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The Scourge of the Patent Troll

Controversial patent claims have been all over the news lately. There is even one so called “patent troll” targeting users of scan-to-email on multi-functional equipment. This shady practice could potentially affect Halsey & Griffith customers, so we want to make sure you are aware of the issue and know what your options are.

Ars Technica and NBC Connecticut both have great coverage of this story, but the basics are as follows: What is now a group of several LLC’s is claiming a patent to the concept of scanning a document on your office scanner or MFP, and sending it via e-mail as a PDF file – a process many businesses perform daily. These companies have all been sending the same exact chain letter to small businesses across the country demanding a licensing fee of $1,000 per user for using this technology, and threatening litigation if the businesses don’t pay.

Over the past eight months, these patent trolls have targeted small businesses in Connecticut, Virginia, Georgia, New Hampshire and Minnesota demanding royalties for technology they did not invent.

The good news is that two of the companies who actually manufacture the machines you use to perform this function everyday – Ricoh and Xerox – have now taken joint action against the owner of these mysterious LLCs, issuing a statement that reads:

“The ’426 patent has become the subject of an aggressive patent licensing campaign by various affiliates of MPHJ Technology Investments who are targeting users of the products of virtually every manufacturer of multi-function imaging equipment, including Ricoh and Xerox. …Today’s filing demonstrates both Ricoh and Xerox’s strong commitment to their customers and authorized dealer networks. If successful, our action will both nullify the ’426 patent and help disable MPHJ’s licensing campaign against our customers. We are confident this is the right action to take to support our customers.”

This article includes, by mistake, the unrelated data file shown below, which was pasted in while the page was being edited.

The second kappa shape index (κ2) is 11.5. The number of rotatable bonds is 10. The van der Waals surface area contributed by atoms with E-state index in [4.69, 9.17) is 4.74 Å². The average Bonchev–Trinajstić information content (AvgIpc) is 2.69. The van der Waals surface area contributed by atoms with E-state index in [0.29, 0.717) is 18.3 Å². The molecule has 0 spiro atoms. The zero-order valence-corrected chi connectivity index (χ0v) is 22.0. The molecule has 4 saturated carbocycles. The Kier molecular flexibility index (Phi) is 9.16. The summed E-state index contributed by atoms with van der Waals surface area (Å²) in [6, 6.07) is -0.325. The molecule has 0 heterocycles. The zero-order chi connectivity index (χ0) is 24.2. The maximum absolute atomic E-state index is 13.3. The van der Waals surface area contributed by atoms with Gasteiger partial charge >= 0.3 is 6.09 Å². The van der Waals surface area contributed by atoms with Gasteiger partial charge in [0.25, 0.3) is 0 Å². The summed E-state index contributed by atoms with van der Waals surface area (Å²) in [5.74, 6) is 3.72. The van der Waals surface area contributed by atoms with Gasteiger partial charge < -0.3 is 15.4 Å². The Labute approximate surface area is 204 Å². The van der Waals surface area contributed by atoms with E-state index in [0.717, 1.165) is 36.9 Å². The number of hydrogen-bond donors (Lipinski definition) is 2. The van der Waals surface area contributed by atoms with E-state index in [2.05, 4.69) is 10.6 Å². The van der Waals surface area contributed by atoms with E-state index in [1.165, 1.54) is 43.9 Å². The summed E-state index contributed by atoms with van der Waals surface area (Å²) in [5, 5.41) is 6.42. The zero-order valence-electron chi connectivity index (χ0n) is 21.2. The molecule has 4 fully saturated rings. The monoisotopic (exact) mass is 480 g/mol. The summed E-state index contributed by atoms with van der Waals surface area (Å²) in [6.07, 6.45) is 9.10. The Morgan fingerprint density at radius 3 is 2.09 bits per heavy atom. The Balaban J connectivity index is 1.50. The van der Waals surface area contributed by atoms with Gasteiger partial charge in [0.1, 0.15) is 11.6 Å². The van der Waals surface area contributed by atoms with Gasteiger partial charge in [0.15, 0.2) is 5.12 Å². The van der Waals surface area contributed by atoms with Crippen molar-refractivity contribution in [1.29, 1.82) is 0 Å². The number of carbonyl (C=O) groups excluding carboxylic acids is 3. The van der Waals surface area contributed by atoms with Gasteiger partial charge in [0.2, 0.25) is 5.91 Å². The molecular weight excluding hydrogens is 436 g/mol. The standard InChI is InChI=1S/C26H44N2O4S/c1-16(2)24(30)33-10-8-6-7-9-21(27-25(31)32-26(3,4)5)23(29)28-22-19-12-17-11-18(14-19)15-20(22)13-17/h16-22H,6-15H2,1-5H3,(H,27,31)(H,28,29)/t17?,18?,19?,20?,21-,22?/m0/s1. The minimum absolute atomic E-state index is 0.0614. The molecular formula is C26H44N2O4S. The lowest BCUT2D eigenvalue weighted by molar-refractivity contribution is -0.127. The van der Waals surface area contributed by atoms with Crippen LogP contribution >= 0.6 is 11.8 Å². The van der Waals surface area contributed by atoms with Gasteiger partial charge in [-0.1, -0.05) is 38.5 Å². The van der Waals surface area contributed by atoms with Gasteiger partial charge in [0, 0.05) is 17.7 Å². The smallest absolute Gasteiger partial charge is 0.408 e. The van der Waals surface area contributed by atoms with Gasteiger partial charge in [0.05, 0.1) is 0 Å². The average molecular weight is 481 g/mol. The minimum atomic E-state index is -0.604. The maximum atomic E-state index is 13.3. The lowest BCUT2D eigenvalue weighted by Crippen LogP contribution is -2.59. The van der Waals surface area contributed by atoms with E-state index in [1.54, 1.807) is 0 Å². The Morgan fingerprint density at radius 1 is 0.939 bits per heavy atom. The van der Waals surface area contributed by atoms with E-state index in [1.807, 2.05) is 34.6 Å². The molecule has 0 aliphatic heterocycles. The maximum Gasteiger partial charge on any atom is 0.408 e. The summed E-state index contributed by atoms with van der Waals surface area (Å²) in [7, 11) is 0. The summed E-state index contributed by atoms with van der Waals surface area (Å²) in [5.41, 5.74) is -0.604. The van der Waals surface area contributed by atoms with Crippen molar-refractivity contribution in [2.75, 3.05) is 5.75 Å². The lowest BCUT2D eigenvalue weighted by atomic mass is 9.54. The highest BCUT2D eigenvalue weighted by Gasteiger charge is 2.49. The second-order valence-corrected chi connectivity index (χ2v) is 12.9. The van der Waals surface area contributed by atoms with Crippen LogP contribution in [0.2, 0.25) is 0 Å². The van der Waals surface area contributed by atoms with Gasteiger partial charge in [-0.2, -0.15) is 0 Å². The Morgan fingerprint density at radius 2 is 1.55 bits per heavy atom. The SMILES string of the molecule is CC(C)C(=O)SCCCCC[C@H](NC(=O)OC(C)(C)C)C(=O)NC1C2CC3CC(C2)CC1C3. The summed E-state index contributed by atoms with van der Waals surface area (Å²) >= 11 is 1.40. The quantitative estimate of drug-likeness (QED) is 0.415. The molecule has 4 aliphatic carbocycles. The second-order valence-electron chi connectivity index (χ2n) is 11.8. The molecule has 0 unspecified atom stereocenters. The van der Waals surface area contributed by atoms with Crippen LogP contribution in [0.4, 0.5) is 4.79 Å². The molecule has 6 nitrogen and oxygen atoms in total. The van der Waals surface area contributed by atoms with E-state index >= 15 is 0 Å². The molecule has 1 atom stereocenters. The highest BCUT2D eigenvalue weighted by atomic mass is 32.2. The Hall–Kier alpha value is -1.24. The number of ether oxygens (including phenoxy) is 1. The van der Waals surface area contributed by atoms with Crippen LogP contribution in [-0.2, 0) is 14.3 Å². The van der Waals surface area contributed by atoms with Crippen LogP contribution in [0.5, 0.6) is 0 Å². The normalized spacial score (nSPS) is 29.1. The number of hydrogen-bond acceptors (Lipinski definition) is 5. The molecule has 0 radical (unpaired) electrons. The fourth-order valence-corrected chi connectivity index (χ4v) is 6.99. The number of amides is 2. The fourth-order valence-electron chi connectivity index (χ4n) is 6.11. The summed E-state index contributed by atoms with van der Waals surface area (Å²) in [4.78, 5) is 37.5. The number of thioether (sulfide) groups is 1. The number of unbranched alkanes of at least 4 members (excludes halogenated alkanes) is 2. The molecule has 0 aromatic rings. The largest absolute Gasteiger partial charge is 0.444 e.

While Ricoh works to stop these patent trolls in their tracks, what can your business do if targeted? Robert Goldberg, an attorney for the Business Technology Association recommends the following:

  • Respond to the letter and ask them to identify the equipment they believe is part of the process that’s infringing.
  • Deny infringement.
  • Deny the validity of the patents.
  • Write back and say your business will vigorously oppose any litigation that’s brough to enforce the patents.
  • Hire your own local counsel.

For more options on what your business can do if targeted by a patent troll, check out this pamphlet from the Business Technology Association.